Abstract: I estimate the impact of air pollution events caused by wildfire smoke on respiratory and circulatory health outcomes. Utilizing a combination of California health data and NOAA wildfire smoke data I can estimate the impact of exposure to wildfire smoke on health outcomes for all individuals in California. Using inpatient data I am able to construct a measure of exposure to wildfire smoke prior to the hospital visit, this allows for the identification of the impact of wildfire smoke exposure on different health outcomes. I find that an additional day of smoke exposure in a month leads to on average 11.38 additional hospital admissions for respiratory diagnoses and an additional 3 hospital admissions for circulatory diagnoses. This translates to an annual cost of wildfire smoke exposure in California due to respiratory and circulatory hospital admissions of $192,316,498.
Abstract: How does the sharing economy affect traditional lodging markets? The advent of platforms such as Airbnb in 2008 has introduced a new channel of market interaction between those with space and those who seek it. This allows for transactions of lodging services that might otherwise be underutilized. This paper develops a framework to help think about how peer-to-peer transactions interact with traditional rental mar- kets, and what this means for property managers and tenants. Specifically, we examine how the introduction of sharing platforms (e.g. Airbnb) affect the listing decisions of managers of vacant properties and the lodging choices of dwelling seekers. The model features landlords who choose where to list vacant properties and renters who search for lodging. Renters can be either short or long-term, referencing how long they wish to occupy the property. Sharing platforms give landlords the option of accessing these short-term renters who would otherwise occupy hotels, affecting traditional, long-term renters. We find that Airbnbs decrease hotel prices by about $24 per night (about a 10% reduction) while they increase average rents by $39 per room, per month (about a 2.5% increase).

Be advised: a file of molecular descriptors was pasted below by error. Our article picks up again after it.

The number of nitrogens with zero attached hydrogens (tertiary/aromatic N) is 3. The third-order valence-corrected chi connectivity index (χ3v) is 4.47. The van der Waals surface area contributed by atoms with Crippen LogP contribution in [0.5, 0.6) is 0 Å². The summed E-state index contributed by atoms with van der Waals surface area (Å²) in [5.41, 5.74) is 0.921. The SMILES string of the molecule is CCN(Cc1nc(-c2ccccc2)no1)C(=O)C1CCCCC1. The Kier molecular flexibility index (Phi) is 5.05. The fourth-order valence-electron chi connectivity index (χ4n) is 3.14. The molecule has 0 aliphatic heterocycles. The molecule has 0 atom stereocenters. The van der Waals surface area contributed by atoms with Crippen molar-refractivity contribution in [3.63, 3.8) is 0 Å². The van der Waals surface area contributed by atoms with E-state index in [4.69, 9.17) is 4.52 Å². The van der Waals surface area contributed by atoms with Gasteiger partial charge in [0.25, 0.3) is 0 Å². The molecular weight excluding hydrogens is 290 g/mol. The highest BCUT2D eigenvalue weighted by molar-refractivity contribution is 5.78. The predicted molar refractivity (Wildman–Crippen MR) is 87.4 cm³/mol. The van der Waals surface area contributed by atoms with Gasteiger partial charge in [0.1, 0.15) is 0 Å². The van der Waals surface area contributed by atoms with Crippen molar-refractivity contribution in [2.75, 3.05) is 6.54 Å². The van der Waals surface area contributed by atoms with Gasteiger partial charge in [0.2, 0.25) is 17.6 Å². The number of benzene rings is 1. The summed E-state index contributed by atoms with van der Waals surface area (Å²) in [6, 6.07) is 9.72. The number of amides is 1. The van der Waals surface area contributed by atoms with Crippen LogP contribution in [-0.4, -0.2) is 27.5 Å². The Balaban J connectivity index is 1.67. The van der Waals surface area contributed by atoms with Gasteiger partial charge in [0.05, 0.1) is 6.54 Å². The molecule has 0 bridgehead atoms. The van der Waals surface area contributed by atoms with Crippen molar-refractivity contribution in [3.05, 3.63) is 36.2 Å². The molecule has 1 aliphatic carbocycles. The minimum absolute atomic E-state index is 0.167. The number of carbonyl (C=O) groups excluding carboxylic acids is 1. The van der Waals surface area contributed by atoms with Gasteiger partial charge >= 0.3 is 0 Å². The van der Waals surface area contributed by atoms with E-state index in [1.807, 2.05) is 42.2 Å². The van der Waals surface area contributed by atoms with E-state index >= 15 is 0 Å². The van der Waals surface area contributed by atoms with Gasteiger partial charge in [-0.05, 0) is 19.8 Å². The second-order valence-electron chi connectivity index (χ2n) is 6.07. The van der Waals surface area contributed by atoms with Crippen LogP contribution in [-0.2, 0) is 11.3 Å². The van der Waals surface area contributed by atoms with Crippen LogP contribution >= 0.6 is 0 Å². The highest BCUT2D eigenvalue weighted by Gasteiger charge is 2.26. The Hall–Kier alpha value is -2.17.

Abstract: We study the behavior of cluster-robust test statistics in models with instrumental variables when cluster heterogeneity is present. Inference in a large number of papers using two-stage least squares regressions published in American Economics Association journals are driven by the presence of one or two influential clusters. We link a measure of cluster heterogeneity, the feasible effective number of clusters, to measures of influence. Using simulations, we demonstrate that high levels of cluster heterogeneity lead to coverage of less than 95% for 95% confidence intervals when using instrumental variables with panel data or with data that can be grouped into clusters. Using data from papers with two-stage least squares regressions published in American Economic Association journals, we show that the feasible effective number of clusters can be used as a pre-test to the sensitivity of two-stage least squares inference to influential clusters.
Works in Progress
Weather and Malaria Incidence in Sub-Saharan Africa
Abstract: I study the impact of changing weather patterns on the incidence of malaria and the effectiveness of malaria initiatives in Sub-Saharan Africa between the years 2000 and 2015. Combining malaria incidence with climate reanalysis I estimate the impact of malarious weather on malaria prevalence and analyze the changing efficacy of malaria prevention and treatment.